THE POLITICS OF vouchers or, as Gov. Corbett insists on calling them, "opportunity scholarships," is a mess.
It's a tug-of-war among ideological and regional teams. Its issues are tied to unions, the Catholic Church, race, geography and, above all, money.
It's not a new fight. The last Republican governor, Tom Ridge, tried three times for vouchers, failing each time. Now, as then, it's certain to provoke a policy brawl - and not necessarily over what's best for all the children.
Immediate beneficiaries are lawmakers who will see their campaign coffers crammed with contributions from interests on both sides.
In fact, the timing and scope of this push suggests that it's a fundraiser for the 2012 elections, and further evidence of the need for campaign-finance reform.
Corbett last week called for $21 million in vouchers for 4,100 lower-income kids at failing schools, the majority of which are, of course, in Philly.
That's 4,100 statewide. Philly has roughly 160,000 in public schools. The statewide total is 1.76 million, according to U.S. Department of Education data.
Corbett's vouchers would go to private schools, charters or other public schools. The $5,000 to $7,000 (depending on family income) price tag appears aimed at Catholic schools, because privates can cost two to three times that amount.
The proposal is less ambitious than others, current or past.
Ridge's last effort (his 1998 "super vouchers") would have awarded $5,000 to any Philly student, regardless of family income, to attend a private school.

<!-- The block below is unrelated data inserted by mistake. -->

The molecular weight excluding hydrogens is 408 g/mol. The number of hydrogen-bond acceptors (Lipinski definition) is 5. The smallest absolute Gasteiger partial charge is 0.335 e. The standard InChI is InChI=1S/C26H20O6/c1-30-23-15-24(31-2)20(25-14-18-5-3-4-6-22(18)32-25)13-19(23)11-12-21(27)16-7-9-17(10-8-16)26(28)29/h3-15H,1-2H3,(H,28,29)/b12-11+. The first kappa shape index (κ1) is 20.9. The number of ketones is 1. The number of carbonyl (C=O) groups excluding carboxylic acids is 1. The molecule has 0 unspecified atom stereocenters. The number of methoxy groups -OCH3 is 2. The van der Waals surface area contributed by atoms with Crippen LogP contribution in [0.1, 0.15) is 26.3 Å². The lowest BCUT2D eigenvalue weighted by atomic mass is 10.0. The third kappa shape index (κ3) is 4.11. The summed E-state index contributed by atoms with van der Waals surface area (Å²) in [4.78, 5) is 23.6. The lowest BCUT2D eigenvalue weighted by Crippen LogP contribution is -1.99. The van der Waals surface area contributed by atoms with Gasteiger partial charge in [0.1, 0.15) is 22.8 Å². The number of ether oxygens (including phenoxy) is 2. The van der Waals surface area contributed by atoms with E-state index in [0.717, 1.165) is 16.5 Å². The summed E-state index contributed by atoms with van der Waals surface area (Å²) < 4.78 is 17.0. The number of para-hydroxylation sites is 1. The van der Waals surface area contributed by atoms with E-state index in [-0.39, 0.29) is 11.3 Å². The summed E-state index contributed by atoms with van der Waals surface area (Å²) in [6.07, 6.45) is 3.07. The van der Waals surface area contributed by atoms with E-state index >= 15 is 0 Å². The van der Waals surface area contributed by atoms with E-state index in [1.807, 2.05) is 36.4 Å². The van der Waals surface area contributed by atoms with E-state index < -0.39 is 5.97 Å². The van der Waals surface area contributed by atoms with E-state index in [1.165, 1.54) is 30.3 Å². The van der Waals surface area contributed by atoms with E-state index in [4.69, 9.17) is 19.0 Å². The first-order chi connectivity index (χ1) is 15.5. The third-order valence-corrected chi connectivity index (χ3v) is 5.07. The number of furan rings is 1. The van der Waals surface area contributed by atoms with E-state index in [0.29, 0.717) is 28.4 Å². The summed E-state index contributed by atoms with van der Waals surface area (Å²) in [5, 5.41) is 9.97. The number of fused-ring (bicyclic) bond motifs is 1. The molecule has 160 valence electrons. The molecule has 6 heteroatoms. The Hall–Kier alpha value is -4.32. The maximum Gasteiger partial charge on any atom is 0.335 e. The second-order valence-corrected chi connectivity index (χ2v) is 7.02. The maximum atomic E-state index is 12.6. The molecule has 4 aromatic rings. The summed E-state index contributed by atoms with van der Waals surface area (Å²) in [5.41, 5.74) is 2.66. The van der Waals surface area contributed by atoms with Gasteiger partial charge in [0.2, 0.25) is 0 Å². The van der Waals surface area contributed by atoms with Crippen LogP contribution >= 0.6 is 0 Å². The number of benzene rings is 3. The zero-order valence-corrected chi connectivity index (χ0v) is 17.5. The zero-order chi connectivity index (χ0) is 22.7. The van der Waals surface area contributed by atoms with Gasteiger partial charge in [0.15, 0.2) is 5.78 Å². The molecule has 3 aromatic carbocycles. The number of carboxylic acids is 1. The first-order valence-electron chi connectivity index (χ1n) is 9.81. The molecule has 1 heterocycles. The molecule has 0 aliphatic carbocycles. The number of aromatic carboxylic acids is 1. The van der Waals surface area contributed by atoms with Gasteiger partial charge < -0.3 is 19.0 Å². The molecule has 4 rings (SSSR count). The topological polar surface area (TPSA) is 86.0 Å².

Which tells you two things: Like Ridge, Corbett can't get a big plan passed; and, like Ridge, he plans to be back.
So get ready for the same old fights: rural lawmakers who (in most cases, privately) hate more money going to urban (read minority) education; conservatives bashing unions; liberals arguing that vouchers punish more kids than they help; the right claiming that the private sector can better educate kids; the left saying that the system's being sold out to anti-union privateers.
"Anytime the private sector sees a large pot of public money, it wants to get its hands on it," says Tim Potts, a liberal activist who heads the grassroots Democracy Rising. "Why isn't the Corbett administration trying to fix public schools that are broken? Because they want failure so they can better make a case for turning schools over to the private sector . . . it's all about the money. If there wasn't any money, they wouldn't be doing this."
Matt Brouillette, a conservative voucher-backer who runs the free-market think tank Commonwealth Foundation, also says it's about money, different money: "The 800-pound gorilla is the PSEA [the state teachers' union], one of the biggest campaign contributors. Many lawmakers are either on board with them or afraid of an opponent who is . . . remember, vouchers are going mostly to schools with teachers who don't pay union dues."
During the last election cycle, PSEA gave money to more than 60 percent of House members and 70 percent of Senators, according to a foundation analysis.
Meanwhile, the pro-voucher group Students First, which gave pro-voucher Philly Democratic Sen. Anthony Williams close to $5 million before and after his failed primary campaign for governor last year, continues to spend.
And lawmakers take from both sides. As I wrote back in June, Philly Democratic Rep. Dwight Evans got $50,000 from Students First and $18,000 from PSEA; House GOP Leader Mike Turzai got $50,000 from Students First, $23,500 from PSEA.
So here we go again. Another issue tainted by the fact that Pennsylvania allows unlimited campaign contributions.
Who thinks it'll be resolved on its merits? Show of hands?